Platypod Elite First Impressions

In Gear Review by Patrick

Disclosure: I have no affiliation with Platypod / Platyball and I am not being paid for this review. They have not told me what to say, and do not get to review this blog prior to posting. All thoughts expressed herein are my own.

Back in 2019 when this relatively new concept of the taking the traditional ball head and flipping it upside down seemed unique, I was intrigued by the idea. The prototyped seemed have some interesting applications and I did back this on Kickstarter when it first appeared.

Platyball Elite

Platypod arguably was the first innovator into the plate type mount category, and the main competition in that market segments was small tripods, like the bendable Joby styles and other that every company was making. Platyball undoubtedly knew that they were ntering a space that is highly competitive and very saturated. Currently there are more ball heads, in more price ranges, than I can keep up with. Still, I see the Platyball as having a ton of opportunity in front of it.

Every company touts their ball head as the best, in most cases they are more similar to each other than not. The base mounts on the tripod, and the ball has a post that sticks up. There are usually multiple knobs, for loosening and adjusting the camera angle, panning features etc., and they almost all require holding the camera with one hand while you control those knobs. Those that are more expensive often have bubble levels that allow you to level the base, the part that is screwed to the tripod.

Platyball Ergo and Elite

My review is of the Elite given that at the time I ordered, the Ergo was not available and the the wait time was quite lengthy with the promise dates being moved back time and time again. I opted for the Elite and while it cost more than the Ergo, the leveling function for landscapes and panos could prove to be useful. With Platyball, the ball is on the bottom, that is what attaches to the tripod. The main ‘head’ part is on top. This means that regardless of the levelness of the tripod itself, and the angle of the ball, the part of the Platyball your camera attaches to can be leveled independently. That means the panning feature is level independent of the mount.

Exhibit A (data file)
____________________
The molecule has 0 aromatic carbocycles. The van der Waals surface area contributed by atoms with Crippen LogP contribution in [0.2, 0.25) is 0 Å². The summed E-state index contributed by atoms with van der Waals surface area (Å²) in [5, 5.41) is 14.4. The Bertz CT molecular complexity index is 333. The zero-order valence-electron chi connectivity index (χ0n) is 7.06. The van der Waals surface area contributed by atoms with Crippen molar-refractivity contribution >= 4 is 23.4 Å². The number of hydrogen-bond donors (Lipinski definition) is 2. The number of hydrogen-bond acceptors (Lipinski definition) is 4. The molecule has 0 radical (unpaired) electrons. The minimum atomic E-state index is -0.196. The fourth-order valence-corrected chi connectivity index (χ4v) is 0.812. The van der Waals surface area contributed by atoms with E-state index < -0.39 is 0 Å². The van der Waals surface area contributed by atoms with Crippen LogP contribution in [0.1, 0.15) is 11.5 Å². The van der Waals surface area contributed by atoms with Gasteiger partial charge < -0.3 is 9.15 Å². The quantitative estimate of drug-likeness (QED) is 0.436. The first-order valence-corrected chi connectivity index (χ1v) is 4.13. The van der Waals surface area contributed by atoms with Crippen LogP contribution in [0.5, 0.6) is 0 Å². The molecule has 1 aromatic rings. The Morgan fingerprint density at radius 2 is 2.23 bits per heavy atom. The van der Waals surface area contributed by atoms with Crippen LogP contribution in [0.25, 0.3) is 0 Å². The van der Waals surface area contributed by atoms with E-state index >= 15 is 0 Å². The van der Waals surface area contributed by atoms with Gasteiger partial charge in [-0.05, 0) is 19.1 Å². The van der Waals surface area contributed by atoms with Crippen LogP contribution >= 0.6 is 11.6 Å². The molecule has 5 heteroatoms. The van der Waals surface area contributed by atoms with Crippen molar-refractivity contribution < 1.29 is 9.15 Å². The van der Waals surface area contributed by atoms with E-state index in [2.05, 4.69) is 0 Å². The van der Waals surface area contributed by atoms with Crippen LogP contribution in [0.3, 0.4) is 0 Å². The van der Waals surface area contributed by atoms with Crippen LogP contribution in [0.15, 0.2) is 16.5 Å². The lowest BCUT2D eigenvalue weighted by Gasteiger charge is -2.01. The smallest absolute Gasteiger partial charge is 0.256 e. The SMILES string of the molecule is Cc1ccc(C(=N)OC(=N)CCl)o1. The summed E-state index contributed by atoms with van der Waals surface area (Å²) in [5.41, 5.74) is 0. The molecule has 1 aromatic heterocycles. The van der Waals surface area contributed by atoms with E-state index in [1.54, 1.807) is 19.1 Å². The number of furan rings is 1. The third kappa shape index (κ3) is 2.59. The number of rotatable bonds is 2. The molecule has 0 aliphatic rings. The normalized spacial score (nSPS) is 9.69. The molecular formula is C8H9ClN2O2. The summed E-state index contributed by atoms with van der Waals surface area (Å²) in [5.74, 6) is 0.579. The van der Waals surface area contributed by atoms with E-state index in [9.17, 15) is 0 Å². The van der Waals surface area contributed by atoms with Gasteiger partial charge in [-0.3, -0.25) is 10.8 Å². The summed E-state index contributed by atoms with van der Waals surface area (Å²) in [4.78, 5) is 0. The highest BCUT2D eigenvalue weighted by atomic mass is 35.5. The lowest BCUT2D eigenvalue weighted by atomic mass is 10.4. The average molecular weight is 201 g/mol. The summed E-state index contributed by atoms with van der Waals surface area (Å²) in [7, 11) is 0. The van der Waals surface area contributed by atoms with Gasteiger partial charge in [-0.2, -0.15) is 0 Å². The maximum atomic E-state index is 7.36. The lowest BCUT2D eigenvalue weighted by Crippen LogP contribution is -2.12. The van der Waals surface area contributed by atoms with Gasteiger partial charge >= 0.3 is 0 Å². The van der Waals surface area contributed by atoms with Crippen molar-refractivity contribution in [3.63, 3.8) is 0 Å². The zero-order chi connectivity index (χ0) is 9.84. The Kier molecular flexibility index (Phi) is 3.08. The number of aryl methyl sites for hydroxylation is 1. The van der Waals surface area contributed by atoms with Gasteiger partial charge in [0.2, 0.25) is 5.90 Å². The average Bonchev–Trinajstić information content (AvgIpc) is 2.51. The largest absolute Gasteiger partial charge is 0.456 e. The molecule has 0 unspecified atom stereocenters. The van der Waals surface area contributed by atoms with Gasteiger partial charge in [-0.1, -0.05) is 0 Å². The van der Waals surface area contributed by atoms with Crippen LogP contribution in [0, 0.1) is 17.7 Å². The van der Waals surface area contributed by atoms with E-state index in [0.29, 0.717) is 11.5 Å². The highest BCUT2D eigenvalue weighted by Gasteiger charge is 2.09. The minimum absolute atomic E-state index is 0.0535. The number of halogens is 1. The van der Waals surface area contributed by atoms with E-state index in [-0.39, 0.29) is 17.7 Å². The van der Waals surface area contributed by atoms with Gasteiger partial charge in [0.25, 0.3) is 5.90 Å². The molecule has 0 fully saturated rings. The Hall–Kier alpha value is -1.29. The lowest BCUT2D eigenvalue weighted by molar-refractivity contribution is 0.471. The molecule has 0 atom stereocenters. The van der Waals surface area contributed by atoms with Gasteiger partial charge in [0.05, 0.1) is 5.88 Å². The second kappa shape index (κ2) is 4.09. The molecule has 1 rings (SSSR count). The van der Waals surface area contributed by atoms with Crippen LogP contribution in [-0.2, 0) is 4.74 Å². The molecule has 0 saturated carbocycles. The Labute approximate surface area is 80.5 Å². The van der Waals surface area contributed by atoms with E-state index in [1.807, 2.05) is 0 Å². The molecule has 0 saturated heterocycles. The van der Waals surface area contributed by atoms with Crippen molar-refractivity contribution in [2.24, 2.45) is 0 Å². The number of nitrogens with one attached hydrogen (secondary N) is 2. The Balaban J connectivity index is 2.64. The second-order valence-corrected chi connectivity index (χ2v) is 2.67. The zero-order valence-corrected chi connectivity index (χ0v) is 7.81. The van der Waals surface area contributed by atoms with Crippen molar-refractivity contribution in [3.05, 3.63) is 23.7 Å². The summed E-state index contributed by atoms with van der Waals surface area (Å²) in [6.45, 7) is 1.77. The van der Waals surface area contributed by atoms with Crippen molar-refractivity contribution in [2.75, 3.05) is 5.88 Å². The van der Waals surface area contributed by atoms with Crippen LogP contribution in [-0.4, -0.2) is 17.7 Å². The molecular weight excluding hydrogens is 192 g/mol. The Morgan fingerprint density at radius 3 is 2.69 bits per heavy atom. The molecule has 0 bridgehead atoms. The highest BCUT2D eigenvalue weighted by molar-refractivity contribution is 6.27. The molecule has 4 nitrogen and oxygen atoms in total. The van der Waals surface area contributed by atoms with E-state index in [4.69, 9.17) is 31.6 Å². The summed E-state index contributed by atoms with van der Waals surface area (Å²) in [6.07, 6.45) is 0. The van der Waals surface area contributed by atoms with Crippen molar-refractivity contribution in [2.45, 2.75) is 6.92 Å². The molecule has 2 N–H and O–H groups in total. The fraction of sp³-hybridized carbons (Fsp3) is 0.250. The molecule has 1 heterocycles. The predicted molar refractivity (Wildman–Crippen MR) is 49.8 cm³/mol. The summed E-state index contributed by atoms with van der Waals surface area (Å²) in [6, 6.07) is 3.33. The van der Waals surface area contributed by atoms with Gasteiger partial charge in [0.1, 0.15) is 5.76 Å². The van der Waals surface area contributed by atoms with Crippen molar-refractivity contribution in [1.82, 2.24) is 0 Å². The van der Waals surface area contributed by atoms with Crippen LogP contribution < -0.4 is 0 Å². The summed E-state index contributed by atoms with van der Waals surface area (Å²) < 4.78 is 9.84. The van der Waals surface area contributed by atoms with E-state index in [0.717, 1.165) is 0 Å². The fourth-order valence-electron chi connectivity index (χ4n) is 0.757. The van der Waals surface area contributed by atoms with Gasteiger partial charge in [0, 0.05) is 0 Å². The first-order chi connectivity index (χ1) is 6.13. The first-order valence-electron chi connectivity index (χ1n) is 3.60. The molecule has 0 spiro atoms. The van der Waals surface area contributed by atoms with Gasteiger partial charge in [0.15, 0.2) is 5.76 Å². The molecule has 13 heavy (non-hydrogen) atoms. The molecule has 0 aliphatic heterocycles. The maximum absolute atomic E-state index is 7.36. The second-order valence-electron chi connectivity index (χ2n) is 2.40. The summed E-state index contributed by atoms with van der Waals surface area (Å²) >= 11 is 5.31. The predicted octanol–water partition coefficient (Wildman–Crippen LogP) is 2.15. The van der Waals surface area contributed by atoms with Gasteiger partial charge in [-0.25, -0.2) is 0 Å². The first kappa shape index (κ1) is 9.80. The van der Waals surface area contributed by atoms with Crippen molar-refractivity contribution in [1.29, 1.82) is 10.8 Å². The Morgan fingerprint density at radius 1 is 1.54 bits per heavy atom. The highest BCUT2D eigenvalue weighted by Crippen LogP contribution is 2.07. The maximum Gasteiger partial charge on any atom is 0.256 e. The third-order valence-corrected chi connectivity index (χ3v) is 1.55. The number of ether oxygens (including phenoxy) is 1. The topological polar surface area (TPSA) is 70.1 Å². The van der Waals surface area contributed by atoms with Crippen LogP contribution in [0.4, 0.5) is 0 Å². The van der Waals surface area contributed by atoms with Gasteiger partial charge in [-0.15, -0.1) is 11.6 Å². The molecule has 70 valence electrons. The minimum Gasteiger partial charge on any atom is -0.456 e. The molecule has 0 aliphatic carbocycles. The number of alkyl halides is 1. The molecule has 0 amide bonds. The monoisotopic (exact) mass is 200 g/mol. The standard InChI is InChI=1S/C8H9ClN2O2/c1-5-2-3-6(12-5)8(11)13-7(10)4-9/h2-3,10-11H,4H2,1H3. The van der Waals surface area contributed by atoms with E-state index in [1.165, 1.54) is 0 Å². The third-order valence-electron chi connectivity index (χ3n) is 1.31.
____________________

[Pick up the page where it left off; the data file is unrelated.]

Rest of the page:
Build Quality

The Platyball Elite has a high end feel to it. It is a bit heavy, but no heavier than my workhorse Really Right Stuff BH-55. The Platyball is made with a weather-sealed aluminum unibody, steel components and polymer brake pads; it supports payloads of up to 10kg (22lbs). Rather than featuring bubble indicators, the Platyball features a built-in leveling indicator offering an accuracy level of 0.5-degrees.

Ease of Use

The other unique thing about the Platyball is that it’s usable one-handed. You can hold the Platyball, press the tighten or loosen buttons, and adjust your camera easily. Plus, because the camera is mounted to the same part, not the ball below, it’s all one-handed. Other features include support for use in half a dozen directions, an adjustable brightness display for nighttime use, support for user calibration, an Arca-compatible twist collar, panning lock thumb wheel, two large buttons for locking and unlocking the device and support for standard A23 alkaline batteries. I have found this to be much quicker in making adjustments and leveling the camera that traditional ball heads with the knobs.

Photo courtesy of Platypod.com

Overall Impression

Thus far I have found that this ball head can support my Nikon Z9 and 500mm lens without any issues on the tripod. I was skeptical about the locking mechanism, but once engaged it is rock solid and I have not found any creep that you can sometimes get when trying to level the camera. The leveling is as advertised and accurate. Elements have not been an issues in rain or cold and the one handed operation is becoming second nature making for quick easy adjustments. The panning of the head is smooth as silk and makes for easy panoramas. To date, I am pleased with its performance and recommend this for beginners and pros alike.

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